Talkin' Taughannock while Walkin' Through Time
By ice rivers
Last week we took a breathtaking walk in the park to Taughannock Falls in Ithaca, New York…a stones throw from Cornell.
We stopped above and inhaled the scenic overlook at the Falls. We noticed tiny people walking around the base of the falls and wondered how we could become tiny. We pulled into another parking lot and discovered there was indeed a way to get much closer. We asked about the intensity of the walk and learned that it was very walkable and flat…zero killer hills either way.
We embarked on the hike and it was as advertised. Three quarters of a mile to the base of the falls. Total time including wonder at the base would take 90 minutes tops.
We took the path but many people chose to walk in the gorge itself. Gorgeous, of course, George.
People of all ages, all races, all gender identifications, all trekking together, getting along.
Since recovering from prostate cancer, I've got to be careful about how long any walk takes since I've become a you'reapeein'. This distance was perfect. Parts of the gorge are filled with water which didn't help my situation although the kids frolicking in the various water holes and rivulets couldn't have cared less.
Naturally, I had my camera. I discovered that my new sunglasses make it difficult to see the readings on the camera. Lesson learned. Can't be cool and take pictures at the same time. I mean I can take the pictures but not with the precision that I desire. Although I was a little irritated at the time, the Zen of photography has helped me to learn that there will always be another picture.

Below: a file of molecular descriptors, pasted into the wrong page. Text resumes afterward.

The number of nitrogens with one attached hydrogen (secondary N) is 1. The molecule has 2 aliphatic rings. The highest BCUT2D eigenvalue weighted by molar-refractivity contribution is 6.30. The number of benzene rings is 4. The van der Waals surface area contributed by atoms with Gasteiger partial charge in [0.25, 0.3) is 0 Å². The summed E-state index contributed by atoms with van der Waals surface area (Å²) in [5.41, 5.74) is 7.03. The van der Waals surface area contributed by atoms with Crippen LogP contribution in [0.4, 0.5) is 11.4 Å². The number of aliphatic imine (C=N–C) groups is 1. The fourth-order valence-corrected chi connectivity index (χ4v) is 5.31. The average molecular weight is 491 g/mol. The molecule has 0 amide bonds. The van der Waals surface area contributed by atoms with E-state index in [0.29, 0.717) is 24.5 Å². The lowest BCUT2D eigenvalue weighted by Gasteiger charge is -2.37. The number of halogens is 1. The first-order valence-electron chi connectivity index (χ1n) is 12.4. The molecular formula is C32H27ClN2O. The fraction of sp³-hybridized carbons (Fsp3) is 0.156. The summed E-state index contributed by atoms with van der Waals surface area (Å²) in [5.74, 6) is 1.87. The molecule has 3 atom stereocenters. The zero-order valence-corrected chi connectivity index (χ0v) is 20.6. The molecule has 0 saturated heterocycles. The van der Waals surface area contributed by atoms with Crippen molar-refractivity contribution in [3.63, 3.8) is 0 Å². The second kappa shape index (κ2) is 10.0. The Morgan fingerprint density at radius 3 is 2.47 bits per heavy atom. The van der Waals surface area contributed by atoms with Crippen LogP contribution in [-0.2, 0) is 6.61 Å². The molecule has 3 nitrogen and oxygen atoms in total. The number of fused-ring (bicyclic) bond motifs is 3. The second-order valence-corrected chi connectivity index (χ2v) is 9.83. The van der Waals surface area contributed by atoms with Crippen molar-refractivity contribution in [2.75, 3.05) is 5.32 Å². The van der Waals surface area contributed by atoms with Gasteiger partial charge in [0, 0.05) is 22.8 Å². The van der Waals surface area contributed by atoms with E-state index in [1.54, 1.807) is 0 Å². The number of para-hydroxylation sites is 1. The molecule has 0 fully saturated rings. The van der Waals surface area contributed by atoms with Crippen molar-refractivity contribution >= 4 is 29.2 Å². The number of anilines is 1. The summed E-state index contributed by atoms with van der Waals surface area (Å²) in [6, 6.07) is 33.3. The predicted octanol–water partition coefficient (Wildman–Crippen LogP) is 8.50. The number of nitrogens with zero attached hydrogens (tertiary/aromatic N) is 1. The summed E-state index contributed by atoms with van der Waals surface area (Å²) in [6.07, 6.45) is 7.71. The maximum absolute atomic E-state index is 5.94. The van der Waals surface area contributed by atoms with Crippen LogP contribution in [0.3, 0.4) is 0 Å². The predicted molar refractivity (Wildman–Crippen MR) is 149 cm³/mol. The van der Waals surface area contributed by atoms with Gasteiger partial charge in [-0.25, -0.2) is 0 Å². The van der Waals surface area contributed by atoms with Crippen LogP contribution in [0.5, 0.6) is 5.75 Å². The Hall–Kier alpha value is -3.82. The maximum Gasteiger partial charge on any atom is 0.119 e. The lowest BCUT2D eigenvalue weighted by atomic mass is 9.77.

Always is the most reassuring yet tragic of words.
Approaching the Falls, an older gentleman (about my age) spotted my camera and said "wait until I'm famous" to whihc I responded "you better hurry up."
I'm guessing there were maybe three hundred of us spread out on the walk. I'm also guessing that most of us were in a time warp as we passed through formations that have taken millions of years to be sculpted in nature's grand plan.
Suddenly, I found myself in another time warp, probably much different from all the other hikers.
Fortunately/unfortunately I had just been reading Raven Rock by Garret Graf...the story of the US government's secret plans to save itself while the rest of us die.
Graff claims that if everybody started lobbing their nuclear arsenals at one another, mankind would be wiped from the planet in an hour .... less time than the wonderful walk I was enjoying.
About the same length as Custer stood for the last time.
Sobering for sure, but a reminder of the fragility of our lives and the need to make the absolute most of the mortal coil we weave and the "peace" we take for granted.
This I pondered as we embraced our walk through Taughannock.